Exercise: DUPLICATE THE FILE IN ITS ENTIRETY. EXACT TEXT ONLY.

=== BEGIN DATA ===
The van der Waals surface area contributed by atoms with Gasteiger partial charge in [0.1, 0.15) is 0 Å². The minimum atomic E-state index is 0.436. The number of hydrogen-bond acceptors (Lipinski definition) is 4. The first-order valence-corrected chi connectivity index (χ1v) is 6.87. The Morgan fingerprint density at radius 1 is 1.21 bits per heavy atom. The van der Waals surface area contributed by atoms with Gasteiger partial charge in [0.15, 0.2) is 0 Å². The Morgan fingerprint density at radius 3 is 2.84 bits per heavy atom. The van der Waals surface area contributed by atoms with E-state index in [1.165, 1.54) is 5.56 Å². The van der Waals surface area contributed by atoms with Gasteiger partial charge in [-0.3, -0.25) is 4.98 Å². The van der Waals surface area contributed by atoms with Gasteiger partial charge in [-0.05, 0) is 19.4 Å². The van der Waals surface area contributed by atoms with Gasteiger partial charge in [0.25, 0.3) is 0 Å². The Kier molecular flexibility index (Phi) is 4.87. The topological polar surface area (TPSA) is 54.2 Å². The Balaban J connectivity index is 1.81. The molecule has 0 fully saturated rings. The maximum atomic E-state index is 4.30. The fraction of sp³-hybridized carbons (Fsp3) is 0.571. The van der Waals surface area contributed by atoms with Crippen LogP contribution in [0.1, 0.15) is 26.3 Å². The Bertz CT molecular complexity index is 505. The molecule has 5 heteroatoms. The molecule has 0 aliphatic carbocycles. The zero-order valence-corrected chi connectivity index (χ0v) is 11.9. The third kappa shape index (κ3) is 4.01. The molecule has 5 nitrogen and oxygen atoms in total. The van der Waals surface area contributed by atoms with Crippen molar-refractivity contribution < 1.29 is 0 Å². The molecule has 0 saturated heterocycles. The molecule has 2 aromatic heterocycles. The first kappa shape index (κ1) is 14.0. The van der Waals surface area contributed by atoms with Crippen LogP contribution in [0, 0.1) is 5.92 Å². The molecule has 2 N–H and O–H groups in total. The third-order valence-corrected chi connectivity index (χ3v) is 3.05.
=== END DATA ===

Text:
The van der Waals surface area contributed by atoms with Gasteiger partial charge in [0.1, 0.15) is 0 Å². The minimum atomic E-state index is 0.436. The number of hydrogen-bond acceptors (Lipinski definition) is 4. The first-order valence-corrected chi connectivity index (χ1v) is 6.87. The Morgan fingerprint density at radius 1 is 1.21 bits per heavy atom. The van der Waals surface area contributed by atoms with Gasteiger partial charge in [0.15, 0.2) is 0 Å². The Morgan fingerprint density at radius 3 is 2.84 bits per heavy atom. The van der Waals surface area contributed by atoms with E-state index in [1.165, 1.54) is 5.56 Å². The van der Waals surface area contributed by atoms with Gasteiger partial charge in [-0.3, -0.25) is 4.98 Å². The van der Waals surface area contributed by atoms with Gasteiger partial charge in [-0.05, 0) is 19.4 Å². The van der Waals surface area contributed by atoms with Gasteiger partial charge in [0.25, 0.3) is 0 Å². The Kier molecular flexibility index (Phi) is 4.87. The topological polar surface area (TPSA) is 54.2 Å². The Balaban J connectivity index is 1.81. The molecule has 0 fully saturated rings. The maximum atomic E-state index is 4.30. The fraction of sp³-hybridized carbons (Fsp3) is 0.571. The van der Waals surface area contributed by atoms with Crippen LogP contribution in [0.1, 0.15) is 26.3 Å². The Bertz CT molecular complexity index is 505. The molecule has 5 heteroatoms. The molecule has 0 aliphatic carbocycles. The zero-order valence-corrected chi connectivity index (χ0v) is 11.9. The third kappa shape index (κ3) is 4.01. The molecule has 5 nitrogen and oxygen atoms in total. The van der Waals surface area contributed by atoms with Crippen molar-refractivity contribution < 1.29 is 0 Å². The molecule has 0 saturated heterocycles. The molecule has 2 aromatic heterocycles. The first kappa shape index (κ1) is 14.0. The van der Waals surface area contributed by atoms with Crippen LogP contribution in [0, 0.1) is 5.92 Å². The molecule has 2 N–H and O–H groups in total. The third-order valence-corrected chi connectivity index (χ3v) is 3.05.